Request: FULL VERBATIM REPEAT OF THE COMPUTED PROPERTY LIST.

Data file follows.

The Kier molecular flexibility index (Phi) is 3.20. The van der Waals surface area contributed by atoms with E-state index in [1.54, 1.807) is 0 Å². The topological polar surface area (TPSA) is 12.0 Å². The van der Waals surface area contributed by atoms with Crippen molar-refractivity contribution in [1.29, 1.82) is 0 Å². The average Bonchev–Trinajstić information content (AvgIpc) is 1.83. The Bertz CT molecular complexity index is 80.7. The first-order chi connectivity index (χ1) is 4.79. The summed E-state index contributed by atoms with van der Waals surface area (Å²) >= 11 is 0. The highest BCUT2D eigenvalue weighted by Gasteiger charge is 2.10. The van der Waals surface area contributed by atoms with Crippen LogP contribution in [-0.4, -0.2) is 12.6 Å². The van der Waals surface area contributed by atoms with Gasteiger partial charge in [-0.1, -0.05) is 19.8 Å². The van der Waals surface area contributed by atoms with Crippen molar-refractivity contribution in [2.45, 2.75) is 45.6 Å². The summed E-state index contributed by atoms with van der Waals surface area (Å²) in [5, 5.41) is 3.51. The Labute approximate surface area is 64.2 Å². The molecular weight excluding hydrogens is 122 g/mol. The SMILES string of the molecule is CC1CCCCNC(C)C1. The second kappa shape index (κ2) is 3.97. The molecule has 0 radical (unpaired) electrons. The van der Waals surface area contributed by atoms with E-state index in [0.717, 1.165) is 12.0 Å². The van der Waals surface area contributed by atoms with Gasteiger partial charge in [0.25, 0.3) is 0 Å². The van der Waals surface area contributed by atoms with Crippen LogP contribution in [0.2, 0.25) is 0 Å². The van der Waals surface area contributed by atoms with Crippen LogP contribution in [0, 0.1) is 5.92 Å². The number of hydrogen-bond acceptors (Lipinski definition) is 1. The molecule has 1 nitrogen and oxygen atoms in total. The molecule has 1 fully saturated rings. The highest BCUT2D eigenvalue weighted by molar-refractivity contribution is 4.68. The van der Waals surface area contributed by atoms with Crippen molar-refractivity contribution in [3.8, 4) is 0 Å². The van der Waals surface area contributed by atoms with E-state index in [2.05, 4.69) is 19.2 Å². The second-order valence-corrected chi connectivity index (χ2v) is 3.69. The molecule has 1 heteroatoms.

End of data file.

The Kier molecular flexibility index (Phi) is 3.20. The van der Waals surface area contributed by atoms with E-state index in [1.54, 1.807) is 0 Å². The topological polar surface area (TPSA) is 12.0 Å². The van der Waals surface area contributed by atoms with Crippen molar-refractivity contribution in [1.29, 1.82) is 0 Å². The average Bonchev–Trinajstić information content (AvgIpc) is 1.83. The Bertz CT molecular complexity index is 80.7. The first-order chi connectivity index (χ1) is 4.79. The summed E-state index contributed by atoms with van der Waals surface area (Å²) >= 11 is 0. The highest BCUT2D eigenvalue weighted by Gasteiger charge is 2.10. The van der Waals surface area contributed by atoms with Crippen LogP contribution in [-0.4, -0.2) is 12.6 Å². The van der Waals surface area contributed by atoms with Gasteiger partial charge in [-0.1, -0.05) is 19.8 Å². The van der Waals surface area contributed by atoms with Crippen molar-refractivity contribution in [2.45, 2.75) is 45.6 Å². The summed E-state index contributed by atoms with van der Waals surface area (Å²) in [5, 5.41) is 3.51. The Labute approximate surface area is 64.2 Å². The molecular weight excluding hydrogens is 122 g/mol. The SMILES string of the molecule is CC1CCCCNC(C)C1. The second kappa shape index (κ2) is 3.97. The molecule has 0 radical (unpaired) electrons. The van der Waals surface area contributed by atoms with E-state index in [0.717, 1.165) is 12.0 Å². The van der Waals surface area contributed by atoms with Gasteiger partial charge in [0.25, 0.3) is 0 Å². The van der Waals surface area contributed by atoms with Crippen LogP contribution in [0.2, 0.25) is 0 Å². The van der Waals surface area contributed by atoms with Crippen LogP contribution in [0, 0.1) is 5.92 Å². The number of hydrogen-bond acceptors (Lipinski definition) is 1. The molecule has 1 nitrogen and oxygen atoms in total. The molecule has 1 fully saturated rings. The highest BCUT2D eigenvalue weighted by molar-refractivity contribution is 4.68. The van der Waals surface area contributed by atoms with Crippen molar-refractivity contribution in [3.8, 4) is 0 Å². The van der Waals surface area contributed by atoms with E-state index in [2.05, 4.69) is 19.2 Å². The second-order valence-corrected chi connectivity index (χ2v) is 3.69. The molecule has 1 heteroatoms.